Given the lower productivity seen in those who do not trust their fellow colleagues and the reports detailing a distinct mistrust among employees and managers, the question on everyone’s lips seems to be “why?” Why is there a chronic lack of trust in healthcare today and what can we do to correct it?
What Makes Trust so Rare Between Employers and Employees?
There is no simple answer but there are some common factors that exist in every area where trust is low. There are factors that are identifiable by both employer and employee, management and subordinates.
Financial Pressure– In some cases, reducing staff, cutting away benefits, and removing bonuses are all things that management must do. Yet when done without some forewarning or some semblance of honor and truth, employees will be reluctant to trust the organization and will be quick to tell the rest of the world what happened, despite any warnings that management may give them to try to coerce their silence.
It’s worth noting that while financial pressure and problems in the hospital may not be within your control, the way that you handle them and the truth with which you address them are absolutely within your control as are these following factors:
Poor Communication and dishonest communication. When this happens, as it has often done, the trust will erode faster than topsoil in a flood. Lowering your credibility by being dishonest or disingenuous with people –regardless of who told you to handle a situation in that way—not only erodes the trust in the relationship, but word spreads. Your organization, and you as a supervisor, will be nothing short of poison and the best and brightest of employees will want precisely nothing to do with the hospital who holds that reputation.
Behavior that Employees Do Not Respect. Leading by example is supposed to be the foundation of leadership, but in many companies and situations that does not take place. Management in many companies do not exhibit the same behavior that they expect in others. Some examples of this are their behavior when visible on the floor and when dealing with subordinates. If your leadership isn’t exhibiting model behavior don’t expect the nurses who are being held to a different standard to trust the organization.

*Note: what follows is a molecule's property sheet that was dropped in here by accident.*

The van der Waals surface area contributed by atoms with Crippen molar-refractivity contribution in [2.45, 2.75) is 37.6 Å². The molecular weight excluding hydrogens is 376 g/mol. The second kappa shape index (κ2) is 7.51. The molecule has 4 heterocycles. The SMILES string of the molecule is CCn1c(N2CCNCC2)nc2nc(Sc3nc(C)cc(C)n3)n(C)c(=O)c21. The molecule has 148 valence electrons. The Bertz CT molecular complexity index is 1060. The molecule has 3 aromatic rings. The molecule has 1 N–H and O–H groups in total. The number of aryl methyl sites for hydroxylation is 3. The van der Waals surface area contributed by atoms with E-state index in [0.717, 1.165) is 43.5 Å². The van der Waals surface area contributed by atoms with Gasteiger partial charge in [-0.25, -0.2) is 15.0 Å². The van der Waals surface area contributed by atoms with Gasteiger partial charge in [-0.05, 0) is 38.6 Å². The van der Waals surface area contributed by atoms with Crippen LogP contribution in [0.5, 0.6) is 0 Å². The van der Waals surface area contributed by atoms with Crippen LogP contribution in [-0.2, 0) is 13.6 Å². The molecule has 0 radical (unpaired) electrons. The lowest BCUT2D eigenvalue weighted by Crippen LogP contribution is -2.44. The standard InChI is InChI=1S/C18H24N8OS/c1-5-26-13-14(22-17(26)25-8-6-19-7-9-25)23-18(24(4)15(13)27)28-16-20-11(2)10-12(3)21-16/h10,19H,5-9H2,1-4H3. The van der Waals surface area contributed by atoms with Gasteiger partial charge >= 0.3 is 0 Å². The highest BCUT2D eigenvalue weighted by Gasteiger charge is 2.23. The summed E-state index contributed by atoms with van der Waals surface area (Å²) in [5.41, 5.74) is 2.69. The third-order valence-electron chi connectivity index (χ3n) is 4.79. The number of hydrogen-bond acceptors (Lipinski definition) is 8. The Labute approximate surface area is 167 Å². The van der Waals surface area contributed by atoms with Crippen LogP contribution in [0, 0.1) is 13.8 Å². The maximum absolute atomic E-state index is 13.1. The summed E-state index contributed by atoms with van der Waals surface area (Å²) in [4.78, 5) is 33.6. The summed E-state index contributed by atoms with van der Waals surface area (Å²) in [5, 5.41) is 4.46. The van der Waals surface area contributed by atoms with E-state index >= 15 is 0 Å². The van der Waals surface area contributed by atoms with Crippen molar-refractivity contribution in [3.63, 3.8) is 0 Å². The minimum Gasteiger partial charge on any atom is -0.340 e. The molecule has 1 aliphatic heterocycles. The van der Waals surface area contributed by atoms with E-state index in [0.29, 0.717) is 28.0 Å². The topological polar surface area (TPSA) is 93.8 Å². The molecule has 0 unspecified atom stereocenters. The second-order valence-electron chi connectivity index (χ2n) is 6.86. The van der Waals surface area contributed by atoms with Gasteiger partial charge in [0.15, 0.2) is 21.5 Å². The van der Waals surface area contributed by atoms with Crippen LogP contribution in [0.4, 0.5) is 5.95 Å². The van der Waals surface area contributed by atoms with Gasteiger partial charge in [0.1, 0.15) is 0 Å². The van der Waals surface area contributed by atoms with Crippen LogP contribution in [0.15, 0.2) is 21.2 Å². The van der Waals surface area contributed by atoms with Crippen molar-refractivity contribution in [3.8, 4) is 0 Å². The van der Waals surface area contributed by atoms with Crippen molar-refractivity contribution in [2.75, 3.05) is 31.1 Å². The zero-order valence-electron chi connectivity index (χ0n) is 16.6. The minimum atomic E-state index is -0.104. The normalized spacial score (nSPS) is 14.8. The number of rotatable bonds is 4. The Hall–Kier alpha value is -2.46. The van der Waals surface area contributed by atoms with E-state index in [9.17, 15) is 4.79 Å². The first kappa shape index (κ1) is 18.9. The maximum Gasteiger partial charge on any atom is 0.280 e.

Not Going to Bat for Your Employees. If you believe that an employee is being unfairly disciplined or targeted or that they deserve your support, make sure that they get it. IF they don’t, the biggest casualty for that will be the trust of your subordinates and their faith in your leadership.
Even if your intentions are the best, there are innumerable ways to lose the trust of your employees and once gone, it is very difficult to get it back. Trust is an exceedingly fragile thing in the world of healthcare and among the most valuable assets that you have. Guard it strenuously and build it freshly as often as you can.
In the final part of this series, we will examine how you can regain trust or build it anew in order to get more engaged employees.
Mitch Robbins is an expert as it relates to Interim and Permanent Nursing Leadership Recruitment for hospitals and clinics, helping organizations build best in class clinical leadership teams in the USA.
Learn to how to STOP losing your best nurses, IMPROVE your patient outcomes and DECREASE your staffing costs with special guest LeAnn Thieman.Download the free webinar transcript with LeAnn, Hall of Fame Speaker, Nurse, and Co-Author of the book Chicken Soup for the Nurse’s Soul. Download your free copy here.